DIY Chicken Sutures

Discussion in 'Emergencies / Diseases / Injuries and Cures' started by TroyBlackburn, Aug 5, 2013.

  1. TroyBlackburn

    TroyBlackburn Out Of The Brooder

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    For those that may have a chicken injured with a severe cut and not know what to do, I thought I'd share the following.

    About a week ago I came home after having been out of town for a month (I'm in the Navy and was overseas). I was only home for 1 day and on the evening before I was leaving town again I noticed that one of my Buff Orpington Hens had a deep cut over three inches long. It wasn't infected and it could not have been too long since it happened because although it wasn't bleeding, areas were still raw and some scabs.

    Taking her to a vet wasn't an option (it was late Saturday night and I had to leave first thing Sunday morning), so I decided to sew her up myself. I washed the wound out with a liberal amount of hydrogen peroxide, removing any dead tissue, then i sutured her up with white cotton thread that I soaked in alcohol and a small sewing needle. I then treated the area with Neosporin, which my girlfriend repeated daily for the first few days after the "sutures" were put in.

    It's been over a week now, no infection at any time, some of the sutures have come out on their own, I'll take the remaining sutures out in a couple of days. The wound is healing nicely.

    This is not my first time doing this sort of thing, I did the same with an injured cat years ago with the same results and the cat lived a long, healthy and happy life. Other than some knowledge of first aid, I have no medical training or experience.

    I certainly wouldn't want someone to have to do this, however the point of the story is that if the available options are do it yourself, leave it untreated or cull the bird, you can successfully do it yourself.
     
    Last edited: Aug 5, 2013
  2. redsoxs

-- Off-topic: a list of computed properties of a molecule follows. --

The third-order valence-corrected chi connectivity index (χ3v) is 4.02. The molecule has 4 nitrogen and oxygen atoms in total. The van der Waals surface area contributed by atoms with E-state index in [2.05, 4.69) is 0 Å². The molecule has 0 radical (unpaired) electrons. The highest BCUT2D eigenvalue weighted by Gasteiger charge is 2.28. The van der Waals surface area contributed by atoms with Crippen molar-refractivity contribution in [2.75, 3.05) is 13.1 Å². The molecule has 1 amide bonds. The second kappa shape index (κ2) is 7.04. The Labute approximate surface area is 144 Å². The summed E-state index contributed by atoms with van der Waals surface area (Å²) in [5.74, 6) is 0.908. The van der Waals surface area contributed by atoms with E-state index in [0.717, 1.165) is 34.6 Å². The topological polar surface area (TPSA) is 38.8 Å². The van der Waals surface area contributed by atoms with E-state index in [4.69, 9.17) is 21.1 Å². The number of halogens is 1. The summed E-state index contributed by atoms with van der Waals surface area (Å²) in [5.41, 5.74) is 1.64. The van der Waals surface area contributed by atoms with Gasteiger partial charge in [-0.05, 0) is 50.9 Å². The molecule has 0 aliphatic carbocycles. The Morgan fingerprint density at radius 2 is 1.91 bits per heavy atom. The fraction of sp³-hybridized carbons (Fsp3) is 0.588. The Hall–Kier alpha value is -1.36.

redsoxs Chicken Obsessed

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    Glad the operation was successful! Thanks for sharing this information!
     
  3. chooks4life

    chooks4life Overrun With Chickens

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    Thanks for sharing. Sometimes people just need to hear that it's been done successfully before to overcome that last disinclination and do what's necessary. It's such a shame when great animals whose genetics were needed are put down over a little wound someone could easily have fixed. Often we put animals out of OUR misery, not theirs!

    Recently I found some 'Vinylon' (if I recall correctly) thread that states it is water dissolvable. I intend to try that in any deeper wound I ever have to stitch, with non-dissolvable or slow-dissolving stitches at the outer extremities of the wound. Knowing what I know now, next time I have a severely crop bound chook I'll simply cut it open if it doesn't respond to other treatments immediately.
     
  4. TroyBlackburn

    TroyBlackburn Out Of The Brooder

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    May 23, 2012
    I agree completely, in fact at this point I'm planning on buying or putting together a small emergency surgery/suture kit with actual instruments including suture needles and thread. If an injury is serious enough and taking the animal to the Vet is an option, I'd still prefer professional medical attention when possible; however this is the second time it hasn't been an option and the results were good, so why not just be better prepared in the future.
     
  5. chooks4life

    chooks4life Overrun With Chickens

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    [​IMG]

    Agree completely. For me it is often not an option to use a vet anyway (expensive and mostly pointless) so the more I educate myself on these things, the better. Once upon a time a farmer was expected to handle pretty much everything themselves. I'm tired of taking losses I didn't need to suffer because I didn't educate myself enough in time.
     

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